Wednesday, October 8, 2014

Tips on keeping your children safe this Halloween

Discuss trick-or-treating safety with your children prior to Halloween.
Photo by MetroCreativeConnection

WASHINGTON — The risk of a child being hit by a car is roughly four times higher on Halloween than on any other night of the year. That’s when more than 40 million children between the ages of 5 and 14 hit the trick-or-treat trails. The nation’s emergency physicians have some advice to help parents prevent their child, from ending up in the emergency department, because of an injury that could have been easily prevented.
“Halloween is a special night that should be shared with family and friends,” said Dr. Michael Gerardi, president-elect of the American College of Emergency Physicians. “You don’t want to remember it as the time you were in the ER for an injury that could have been avoided.”
Emergency physicians recommend that children “trick-or-treat” at organized Halloween festivities, such as local churches, shopping malls or schools. That way children are not walking in the dark, and it allows constant adult supervision.
In addition, ACEP suggests that adults following tips for a safe and fun Halloween:

  • Make sure your child stays on the sidewalks as much as possible (off streets) and obeys all traffic signals.
  • Discuss the importance of staying together in a group. Require at least one adult to serve as chaperone during trick-or-treat gatherings.
  • Make sure your child knows the potential dangers from strangers. Make sure they know never to accept rides from strangers or visit unfamiliar homes or areas.
  • Avoid costumes that could cause children to trip, such as baggy pants, long hems, high heels and oversized shoes.
  • Avoid costumes that obstruct your child’s sight or vision.
  • Avoid masks if possible. If your child must wear one, make sure it is well ventilated.
  • Make sure costume fabric, wigs and beards areas made of flame-resistant materials, such as nylon or polyester.
  • Keep candlelit Jack-O-Lanterns away from children so they can’t get burned or set on fire.
  • Make sure costumes are visible at night: avoid dark colors. Add reflective tape to costumes so your child is more visible to motor vehicles.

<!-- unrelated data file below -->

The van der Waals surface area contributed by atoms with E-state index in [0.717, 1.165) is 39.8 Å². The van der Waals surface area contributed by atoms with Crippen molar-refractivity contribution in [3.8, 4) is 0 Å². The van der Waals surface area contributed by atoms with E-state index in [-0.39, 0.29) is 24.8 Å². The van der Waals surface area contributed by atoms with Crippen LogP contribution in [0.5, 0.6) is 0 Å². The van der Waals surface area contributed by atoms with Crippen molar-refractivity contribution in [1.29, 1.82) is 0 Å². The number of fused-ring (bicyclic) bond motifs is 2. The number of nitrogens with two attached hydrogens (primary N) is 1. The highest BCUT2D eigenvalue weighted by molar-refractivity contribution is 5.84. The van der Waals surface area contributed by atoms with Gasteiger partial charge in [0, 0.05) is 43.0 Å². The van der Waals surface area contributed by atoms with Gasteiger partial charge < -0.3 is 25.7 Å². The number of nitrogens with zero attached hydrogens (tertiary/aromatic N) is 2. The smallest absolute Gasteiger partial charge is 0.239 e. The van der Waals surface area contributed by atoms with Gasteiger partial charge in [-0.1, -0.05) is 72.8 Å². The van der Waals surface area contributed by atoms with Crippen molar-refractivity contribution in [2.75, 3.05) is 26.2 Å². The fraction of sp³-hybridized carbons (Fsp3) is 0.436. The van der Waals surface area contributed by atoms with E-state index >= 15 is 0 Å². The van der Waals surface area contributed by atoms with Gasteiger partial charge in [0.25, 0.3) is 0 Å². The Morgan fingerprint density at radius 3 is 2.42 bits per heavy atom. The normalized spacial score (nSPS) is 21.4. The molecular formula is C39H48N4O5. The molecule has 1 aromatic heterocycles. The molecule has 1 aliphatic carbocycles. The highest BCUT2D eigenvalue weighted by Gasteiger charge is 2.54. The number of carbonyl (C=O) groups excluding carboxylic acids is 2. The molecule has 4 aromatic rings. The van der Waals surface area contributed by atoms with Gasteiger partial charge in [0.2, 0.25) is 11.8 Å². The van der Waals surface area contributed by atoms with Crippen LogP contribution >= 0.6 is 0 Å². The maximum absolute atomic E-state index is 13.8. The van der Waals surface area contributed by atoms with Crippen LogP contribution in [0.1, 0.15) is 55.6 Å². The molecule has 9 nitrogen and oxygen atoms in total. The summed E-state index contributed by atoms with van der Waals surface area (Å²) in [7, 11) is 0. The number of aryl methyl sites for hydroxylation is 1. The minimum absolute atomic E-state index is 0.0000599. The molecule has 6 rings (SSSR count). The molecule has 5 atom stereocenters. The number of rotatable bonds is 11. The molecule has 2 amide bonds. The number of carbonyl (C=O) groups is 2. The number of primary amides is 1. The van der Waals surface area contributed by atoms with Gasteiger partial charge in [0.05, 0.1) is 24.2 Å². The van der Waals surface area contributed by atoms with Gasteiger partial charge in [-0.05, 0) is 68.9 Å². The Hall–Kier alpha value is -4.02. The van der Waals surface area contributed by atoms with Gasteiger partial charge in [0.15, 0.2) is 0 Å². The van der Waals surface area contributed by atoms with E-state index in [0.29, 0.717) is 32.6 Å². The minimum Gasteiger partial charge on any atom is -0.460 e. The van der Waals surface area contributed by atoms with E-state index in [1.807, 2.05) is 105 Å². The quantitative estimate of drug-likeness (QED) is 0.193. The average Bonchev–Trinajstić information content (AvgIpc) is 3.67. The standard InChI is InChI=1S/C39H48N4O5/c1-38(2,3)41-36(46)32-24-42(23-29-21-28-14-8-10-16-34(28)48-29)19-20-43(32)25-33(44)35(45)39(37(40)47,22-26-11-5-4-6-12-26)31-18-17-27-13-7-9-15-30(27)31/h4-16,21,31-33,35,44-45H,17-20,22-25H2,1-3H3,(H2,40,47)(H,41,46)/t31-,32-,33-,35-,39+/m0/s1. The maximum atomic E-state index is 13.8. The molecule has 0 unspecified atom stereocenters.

• Make sure you see all the candy before your child eats it. Avoid candy not wrapped in its original wrapper, as well as all fruit.
  • Take a flashlight while trick-or-treating as visibility decreases long before it gets really dark.
  • Check accessories such as swords, knives, wands and other pointed objects. Make sure they are made from flexible materials and have dulled edges.

For more information on this and other health-related topics, go to

ACEP is the national medical specialty society representing emergency medicine. ACEP is committed to advancing emergency care through continuing education, research and public education. Headquartered in Dallas, Texas, ACEP has 53 chapters representing each state, as well as Puerto Rico and the District of Columbia. A Government Services Chapter represents emergency physicians employed by military branches and other government agencies.


Tuesday, February 4, 2014

The latest on the 6th District congressional race

Wednesday, June 26, 2013

Supreme Court verdict on DOMA

Read the full text of the decision that declared the Defense of Marriage Act unconstitutional.

Labels: , ,

Monday, June 3, 2013

Mines in Pa.

The Pennsylvania Department of Environmental Protection now has an online mine map, showing where underground mines are located.

Over a period of more than 10 years, DEP has identified and scanned in excess of 15,000 hard copy mine maps. To date, approximately half of those scanned maps have been geographically located on the earth’s surface using Geographic Information Systems (GIS) software, a process known as “georeferencing”.

Maps are continuously being scanned into high-resolution images, georeferenced and added to the atlas; more than 40,000 have yet to be scanned.

 The atlas features enhanced search tools and views and allows users to download and print maps. Another important feature of the Pennsylvania Mine Map Atlas is its ability to measure the distance from a mine to a specific structure. This function will help identify homes and other structures at risk for mine subsidence -- ground movement caused by the collapse of old, abandoned mines. If the atlas shows that a home sits on or in close proximity to an undermined area, Mine Subsidence Insurance (MSI) is recommended. MSI protects property owners from damage caused by mine subsidence, which is typically excluded from home owners’ insurance policies.

 The map atlas can be found at


Thursday, May 16, 2013

2013 Election Story Round Up

Tuesday, May 14, 2013

Philadelphia Grand Jury Report on Dr. Kermit Gosnell

Below is the grand jury report from the First Judicial District of Philadelphia on the practices of Dr. Kermit Gosnell in his West Philadelphia abortion clinic. Gosnell was put on trial following the release of the report and convicted of first-degree murder in the death of three viable babies born at the clinic as well as manslaughter for the death of a clinic patient.
For more on the conviction, click here.

Labels: , ,

Thursday, May 9, 2013

How much do treatment costs vary between local hospitals

The federal government released a report Wednesday, May 8, showing that costs for the same treatments varied widely between different hospitals in the same state and even the same city.
Below is the cost data collected on hospitals in Pennsylvania, among them Pottstown Memorial Medical Center, Phoenixville Hospital and Reading Hospital and Medical Center. You can search for hospitals by facility name or search the type of treatment. Not all operations or treatments available at area hospitals were looked at and will not be on the list.

Labels: , , , , ,